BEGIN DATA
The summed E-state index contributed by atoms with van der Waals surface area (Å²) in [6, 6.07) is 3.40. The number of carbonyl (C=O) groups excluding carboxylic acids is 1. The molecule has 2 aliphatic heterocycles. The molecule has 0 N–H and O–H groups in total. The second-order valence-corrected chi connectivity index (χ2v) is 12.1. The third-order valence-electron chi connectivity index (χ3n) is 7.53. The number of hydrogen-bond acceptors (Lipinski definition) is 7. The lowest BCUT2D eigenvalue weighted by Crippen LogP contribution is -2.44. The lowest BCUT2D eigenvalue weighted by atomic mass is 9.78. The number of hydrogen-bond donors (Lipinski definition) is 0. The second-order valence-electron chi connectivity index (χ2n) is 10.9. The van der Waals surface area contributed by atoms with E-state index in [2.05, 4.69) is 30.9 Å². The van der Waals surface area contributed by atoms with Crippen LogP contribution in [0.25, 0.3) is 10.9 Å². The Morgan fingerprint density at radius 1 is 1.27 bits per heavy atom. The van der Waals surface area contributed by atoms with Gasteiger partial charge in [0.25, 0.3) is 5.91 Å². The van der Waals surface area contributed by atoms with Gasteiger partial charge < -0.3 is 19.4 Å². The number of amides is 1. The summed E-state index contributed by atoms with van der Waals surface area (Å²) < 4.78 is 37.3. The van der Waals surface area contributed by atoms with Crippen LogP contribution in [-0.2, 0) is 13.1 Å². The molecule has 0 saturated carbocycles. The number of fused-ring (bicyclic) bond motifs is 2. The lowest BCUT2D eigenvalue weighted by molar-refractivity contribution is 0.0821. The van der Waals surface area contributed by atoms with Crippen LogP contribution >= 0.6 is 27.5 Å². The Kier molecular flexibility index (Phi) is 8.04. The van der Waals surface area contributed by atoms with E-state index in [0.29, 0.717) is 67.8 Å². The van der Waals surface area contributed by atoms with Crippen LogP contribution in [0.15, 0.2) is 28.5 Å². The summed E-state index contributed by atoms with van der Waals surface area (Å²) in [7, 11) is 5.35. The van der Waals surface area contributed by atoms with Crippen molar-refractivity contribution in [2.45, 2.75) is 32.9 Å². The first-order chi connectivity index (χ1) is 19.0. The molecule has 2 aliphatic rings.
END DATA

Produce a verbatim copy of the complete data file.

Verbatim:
The summed E-state index contributed by atoms with van der Waals surface area (Å²) in [6, 6.07) is 3.40. The number of carbonyl (C=O) groups excluding carboxylic acids is 1. The molecule has 2 aliphatic heterocycles. The molecule has 0 N–H and O–H groups in total. The second-order valence-corrected chi connectivity index (χ2v) is 12.1. The third-order valence-electron chi connectivity index (χ3n) is 7.53. The number of hydrogen-bond acceptors (Lipinski definition) is 7. The lowest BCUT2D eigenvalue weighted by Crippen LogP contribution is -2.44. The lowest BCUT2D eigenvalue weighted by atomic mass is 9.78. The number of hydrogen-bond donors (Lipinski definition) is 0. The second-order valence-electron chi connectivity index (χ2n) is 10.9. The van der Waals surface area contributed by atoms with E-state index in [2.05, 4.69) is 30.9 Å². The van der Waals surface area contributed by atoms with Crippen LogP contribution in [0.25, 0.3) is 10.9 Å². The Morgan fingerprint density at radius 1 is 1.27 bits per heavy atom. The van der Waals surface area contributed by atoms with Gasteiger partial charge in [0.25, 0.3) is 5.91 Å². The van der Waals surface area contributed by atoms with Gasteiger partial charge < -0.3 is 19.4 Å². The number of amides is 1. The summed E-state index contributed by atoms with van der Waals surface area (Å²) < 4.78 is 37.3. The van der Waals surface area contributed by atoms with Crippen LogP contribution in [-0.2, 0) is 13.1 Å². The molecule has 0 saturated carbocycles. The number of fused-ring (bicyclic) bond motifs is 2. The lowest BCUT2D eigenvalue weighted by molar-refractivity contribution is 0.0821. The van der Waals surface area contributed by atoms with Crippen LogP contribution >= 0.6 is 27.5 Å². The Kier molecular flexibility index (Phi) is 8.04. The van der Waals surface area contributed by atoms with E-state index in [0.29, 0.717) is 67.8 Å². The van der Waals surface area contributed by atoms with Crippen LogP contribution in [0.15, 0.2) is 28.5 Å². The summed E-state index contributed by atoms with van der Waals surface area (Å²) in [7, 11) is 5.35. The van der Waals surface area contributed by atoms with Crippen molar-refractivity contribution in [2.45, 2.75) is 32.9 Å². The first-order chi connectivity index (χ1) is 19.0. The molecule has 2 aliphatic rings.